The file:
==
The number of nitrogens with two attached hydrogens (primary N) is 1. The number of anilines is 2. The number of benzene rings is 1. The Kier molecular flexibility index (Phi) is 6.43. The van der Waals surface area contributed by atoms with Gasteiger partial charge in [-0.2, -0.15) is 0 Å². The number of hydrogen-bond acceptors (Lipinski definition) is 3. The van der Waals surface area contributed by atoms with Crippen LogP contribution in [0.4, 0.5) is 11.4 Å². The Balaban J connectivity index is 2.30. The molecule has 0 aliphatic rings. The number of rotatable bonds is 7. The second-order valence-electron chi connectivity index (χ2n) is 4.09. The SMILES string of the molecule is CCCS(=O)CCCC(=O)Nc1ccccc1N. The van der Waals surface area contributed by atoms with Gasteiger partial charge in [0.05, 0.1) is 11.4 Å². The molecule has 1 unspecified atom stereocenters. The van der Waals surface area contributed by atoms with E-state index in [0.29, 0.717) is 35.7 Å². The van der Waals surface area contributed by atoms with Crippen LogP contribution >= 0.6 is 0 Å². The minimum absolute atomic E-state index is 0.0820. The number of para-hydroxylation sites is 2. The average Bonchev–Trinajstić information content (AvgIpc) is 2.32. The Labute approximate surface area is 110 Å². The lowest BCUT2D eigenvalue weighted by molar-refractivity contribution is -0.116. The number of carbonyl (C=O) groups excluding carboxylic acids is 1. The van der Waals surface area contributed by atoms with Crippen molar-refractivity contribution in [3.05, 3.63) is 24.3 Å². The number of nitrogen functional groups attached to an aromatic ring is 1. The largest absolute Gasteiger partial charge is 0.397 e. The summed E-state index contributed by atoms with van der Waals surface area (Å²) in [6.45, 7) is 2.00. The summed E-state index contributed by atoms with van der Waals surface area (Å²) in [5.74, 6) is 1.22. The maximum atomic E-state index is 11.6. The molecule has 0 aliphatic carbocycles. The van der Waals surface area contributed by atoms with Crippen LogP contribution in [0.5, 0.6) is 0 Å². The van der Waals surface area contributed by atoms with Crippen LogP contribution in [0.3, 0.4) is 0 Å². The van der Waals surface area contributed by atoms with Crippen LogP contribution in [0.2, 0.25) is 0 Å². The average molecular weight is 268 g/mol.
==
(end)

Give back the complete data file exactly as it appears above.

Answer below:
The number of nitrogens with two attached hydrogens (primary N) is 1. The number of anilines is 2. The number of benzene rings is 1. The Kier molecular flexibility index (Phi) is 6.43. The van der Waals surface area contributed by atoms with Gasteiger partial charge in [-0.2, -0.15) is 0 Å². The number of hydrogen-bond acceptors (Lipinski definition) is 3. The van der Waals surface area contributed by atoms with Crippen LogP contribution in [0.4, 0.5) is 11.4 Å². The Balaban J connectivity index is 2.30. The molecule has 0 aliphatic rings. The number of rotatable bonds is 7. The second-order valence-electron chi connectivity index (χ2n) is 4.09. The SMILES string of the molecule is CCCS(=O)CCCC(=O)Nc1ccccc1N. The van der Waals surface area contributed by atoms with Gasteiger partial charge in [0.05, 0.1) is 11.4 Å². The molecule has 1 unspecified atom stereocenters. The van der Waals surface area contributed by atoms with E-state index in [0.29, 0.717) is 35.7 Å². The van der Waals surface area contributed by atoms with Crippen LogP contribution >= 0.6 is 0 Å². The minimum absolute atomic E-state index is 0.0820. The number of para-hydroxylation sites is 2. The average Bonchev–Trinajstić information content (AvgIpc) is 2.32. The Labute approximate surface area is 110 Å². The lowest BCUT2D eigenvalue weighted by molar-refractivity contribution is -0.116. The number of carbonyl (C=O) groups excluding carboxylic acids is 1. The van der Waals surface area contributed by atoms with Crippen molar-refractivity contribution in [3.05, 3.63) is 24.3 Å². The number of nitrogen functional groups attached to an aromatic ring is 1. The largest absolute Gasteiger partial charge is 0.397 e. The summed E-state index contributed by atoms with van der Waals surface area (Å²) in [6.45, 7) is 2.00. The summed E-state index contributed by atoms with van der Waals surface area (Å²) in [5.74, 6) is 1.22. The maximum atomic E-state index is 11.6. The molecule has 0 aliphatic carbocycles. The van der Waals surface area contributed by atoms with Crippen LogP contribution in [0.5, 0.6) is 0 Å². The van der Waals surface area contributed by atoms with Crippen LogP contribution in [0.3, 0.4) is 0 Å². The van der Waals surface area contributed by atoms with Crippen LogP contribution in [0.2, 0.25) is 0 Å². The average molecular weight is 268 g/mol.